When a friend of SCV sent us a preview link for the latest album from Marsen Jules this week, we had no idea what we were getting into and were given little background on the artist. Instead of diving into the background, we hit play and allowed the music to speak on its own. Fully immersed into a dream state, the tones are subtle in transformation but are always moving in shape. It’s music to relax and enter another dimension with. Releasing the full length The Endless Change Of Colour with 12K Records this month, this is an album we are very eager to get our hands on from the preview clip sent and the amount of material we have been going through this week from Marsen.
After reading through the process of how this music was created, we were even more impacted and affected by the results achieved. Marsen Jules’ latest work is a generative music piece upon a single phrase of an old jazz record split into three audio streams” mentions 12K Records in their press statement about this new LP from their label. These streams are transformed into loops which break the original instrumentation down into sound resembling pure waves, harmonics and overtones. These loops play to different time signatures to create phasing patterns that continuously move and dance around each other in a constantly-evolving lattice of sound. Long drones of beautiful tones that float together with a delicate exterior, it’s the type of creation that puts me into a peaceful state of mind. Music to feel and understand in ways that pop music can never touch. Read the official statement below and hit play on this grandiose sounding ambient piece sourced in the most unique of ways.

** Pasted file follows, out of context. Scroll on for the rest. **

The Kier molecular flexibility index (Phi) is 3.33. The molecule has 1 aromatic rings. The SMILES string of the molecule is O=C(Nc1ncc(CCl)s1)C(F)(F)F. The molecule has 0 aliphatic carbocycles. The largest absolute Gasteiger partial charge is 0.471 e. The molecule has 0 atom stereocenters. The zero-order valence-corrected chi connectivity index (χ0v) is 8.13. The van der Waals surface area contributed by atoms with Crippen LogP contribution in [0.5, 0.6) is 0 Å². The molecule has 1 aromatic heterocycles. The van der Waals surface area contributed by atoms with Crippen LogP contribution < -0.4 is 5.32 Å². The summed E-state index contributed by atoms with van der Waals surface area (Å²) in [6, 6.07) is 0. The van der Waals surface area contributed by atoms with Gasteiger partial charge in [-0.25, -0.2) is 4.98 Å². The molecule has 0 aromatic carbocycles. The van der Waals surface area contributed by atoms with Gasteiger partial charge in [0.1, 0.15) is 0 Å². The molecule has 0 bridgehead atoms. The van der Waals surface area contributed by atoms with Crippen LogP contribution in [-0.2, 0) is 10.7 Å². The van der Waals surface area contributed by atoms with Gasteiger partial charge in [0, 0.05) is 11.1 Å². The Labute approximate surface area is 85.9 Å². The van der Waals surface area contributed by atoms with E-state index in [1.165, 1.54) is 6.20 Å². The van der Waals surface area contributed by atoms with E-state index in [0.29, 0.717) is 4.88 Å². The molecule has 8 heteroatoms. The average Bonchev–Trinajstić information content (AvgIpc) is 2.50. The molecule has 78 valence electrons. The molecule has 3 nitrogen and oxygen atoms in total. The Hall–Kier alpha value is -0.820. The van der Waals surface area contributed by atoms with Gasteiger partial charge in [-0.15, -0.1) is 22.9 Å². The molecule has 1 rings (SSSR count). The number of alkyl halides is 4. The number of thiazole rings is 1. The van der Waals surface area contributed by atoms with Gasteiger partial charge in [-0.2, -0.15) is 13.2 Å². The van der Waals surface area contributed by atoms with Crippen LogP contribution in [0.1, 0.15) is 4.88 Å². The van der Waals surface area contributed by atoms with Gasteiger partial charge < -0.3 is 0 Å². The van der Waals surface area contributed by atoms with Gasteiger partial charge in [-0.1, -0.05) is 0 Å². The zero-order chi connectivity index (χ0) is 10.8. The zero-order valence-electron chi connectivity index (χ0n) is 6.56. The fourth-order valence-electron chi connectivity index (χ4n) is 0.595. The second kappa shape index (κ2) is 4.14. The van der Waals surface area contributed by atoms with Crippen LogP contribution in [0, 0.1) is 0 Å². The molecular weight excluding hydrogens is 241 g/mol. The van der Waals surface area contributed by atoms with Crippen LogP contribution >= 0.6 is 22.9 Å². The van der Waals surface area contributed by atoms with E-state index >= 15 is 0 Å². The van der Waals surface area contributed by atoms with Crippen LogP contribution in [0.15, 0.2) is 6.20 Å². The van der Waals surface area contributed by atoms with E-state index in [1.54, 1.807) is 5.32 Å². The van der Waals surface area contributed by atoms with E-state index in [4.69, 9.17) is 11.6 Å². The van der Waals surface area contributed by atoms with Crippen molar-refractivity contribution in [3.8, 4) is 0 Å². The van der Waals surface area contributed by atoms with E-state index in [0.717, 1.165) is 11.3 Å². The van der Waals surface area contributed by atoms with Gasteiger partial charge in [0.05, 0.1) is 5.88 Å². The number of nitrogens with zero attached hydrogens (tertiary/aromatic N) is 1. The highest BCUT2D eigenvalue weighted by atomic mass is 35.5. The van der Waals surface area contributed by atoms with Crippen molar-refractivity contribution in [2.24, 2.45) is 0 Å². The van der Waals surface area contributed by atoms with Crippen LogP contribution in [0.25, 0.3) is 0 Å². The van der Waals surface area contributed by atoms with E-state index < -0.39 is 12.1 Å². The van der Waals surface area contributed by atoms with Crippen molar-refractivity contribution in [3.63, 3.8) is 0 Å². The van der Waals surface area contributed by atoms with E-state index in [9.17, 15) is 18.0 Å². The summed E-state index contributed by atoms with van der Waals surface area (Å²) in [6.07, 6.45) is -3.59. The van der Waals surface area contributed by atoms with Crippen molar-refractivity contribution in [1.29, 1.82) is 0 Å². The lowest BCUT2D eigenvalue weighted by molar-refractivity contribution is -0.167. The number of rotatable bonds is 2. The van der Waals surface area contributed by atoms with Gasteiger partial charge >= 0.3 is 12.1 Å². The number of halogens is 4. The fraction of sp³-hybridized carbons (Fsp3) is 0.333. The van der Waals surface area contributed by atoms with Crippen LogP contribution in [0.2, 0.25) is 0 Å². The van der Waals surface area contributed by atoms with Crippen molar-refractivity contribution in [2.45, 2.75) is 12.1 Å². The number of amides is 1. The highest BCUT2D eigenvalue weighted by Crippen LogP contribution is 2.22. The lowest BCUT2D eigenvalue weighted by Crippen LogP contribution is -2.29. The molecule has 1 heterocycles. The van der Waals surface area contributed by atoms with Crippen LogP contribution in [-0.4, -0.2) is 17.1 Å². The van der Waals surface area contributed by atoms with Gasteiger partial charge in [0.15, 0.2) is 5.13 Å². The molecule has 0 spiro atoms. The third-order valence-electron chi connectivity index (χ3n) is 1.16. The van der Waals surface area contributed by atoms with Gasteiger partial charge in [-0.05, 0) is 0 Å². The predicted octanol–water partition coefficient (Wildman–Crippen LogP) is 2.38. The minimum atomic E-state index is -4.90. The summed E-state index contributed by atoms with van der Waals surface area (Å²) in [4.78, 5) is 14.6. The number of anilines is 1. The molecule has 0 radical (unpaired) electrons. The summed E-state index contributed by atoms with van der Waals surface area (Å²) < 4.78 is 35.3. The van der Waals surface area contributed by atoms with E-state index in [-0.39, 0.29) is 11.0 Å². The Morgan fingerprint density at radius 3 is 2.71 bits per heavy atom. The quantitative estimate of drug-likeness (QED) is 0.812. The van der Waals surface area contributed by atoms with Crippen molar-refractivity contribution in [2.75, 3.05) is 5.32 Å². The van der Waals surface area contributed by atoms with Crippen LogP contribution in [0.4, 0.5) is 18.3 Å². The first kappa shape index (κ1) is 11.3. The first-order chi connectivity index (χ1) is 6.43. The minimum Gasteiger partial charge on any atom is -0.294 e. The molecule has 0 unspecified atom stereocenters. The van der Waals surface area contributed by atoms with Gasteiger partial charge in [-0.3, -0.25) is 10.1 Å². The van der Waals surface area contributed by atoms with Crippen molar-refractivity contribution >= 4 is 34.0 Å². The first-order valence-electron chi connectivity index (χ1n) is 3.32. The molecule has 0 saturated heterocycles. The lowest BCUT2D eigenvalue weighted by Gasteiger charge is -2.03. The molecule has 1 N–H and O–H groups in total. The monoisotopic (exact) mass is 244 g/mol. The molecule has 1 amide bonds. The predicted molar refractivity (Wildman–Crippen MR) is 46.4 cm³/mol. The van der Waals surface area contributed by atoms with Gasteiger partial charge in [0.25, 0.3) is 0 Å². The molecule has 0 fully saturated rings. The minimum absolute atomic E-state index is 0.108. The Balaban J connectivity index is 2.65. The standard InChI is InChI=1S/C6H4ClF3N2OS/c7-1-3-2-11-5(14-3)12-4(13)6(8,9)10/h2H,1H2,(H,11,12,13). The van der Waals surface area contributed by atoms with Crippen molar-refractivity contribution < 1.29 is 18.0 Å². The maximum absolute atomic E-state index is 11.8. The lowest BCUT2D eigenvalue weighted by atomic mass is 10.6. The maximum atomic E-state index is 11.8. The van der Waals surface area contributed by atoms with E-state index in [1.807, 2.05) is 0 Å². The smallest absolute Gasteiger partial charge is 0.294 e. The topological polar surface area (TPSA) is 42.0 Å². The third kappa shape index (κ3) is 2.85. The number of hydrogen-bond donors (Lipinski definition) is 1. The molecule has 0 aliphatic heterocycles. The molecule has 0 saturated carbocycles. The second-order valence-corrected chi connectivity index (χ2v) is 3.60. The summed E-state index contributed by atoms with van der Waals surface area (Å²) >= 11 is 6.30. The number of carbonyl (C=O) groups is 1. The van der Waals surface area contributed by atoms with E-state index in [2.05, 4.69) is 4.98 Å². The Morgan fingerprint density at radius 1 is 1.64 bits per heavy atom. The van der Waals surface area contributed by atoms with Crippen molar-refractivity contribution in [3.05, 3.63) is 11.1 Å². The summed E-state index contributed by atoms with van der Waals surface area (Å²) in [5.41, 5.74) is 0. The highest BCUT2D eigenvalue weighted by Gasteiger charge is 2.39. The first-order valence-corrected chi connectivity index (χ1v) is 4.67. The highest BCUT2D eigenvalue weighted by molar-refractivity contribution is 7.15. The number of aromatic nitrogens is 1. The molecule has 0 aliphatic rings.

From 12K | http://www.12k.com/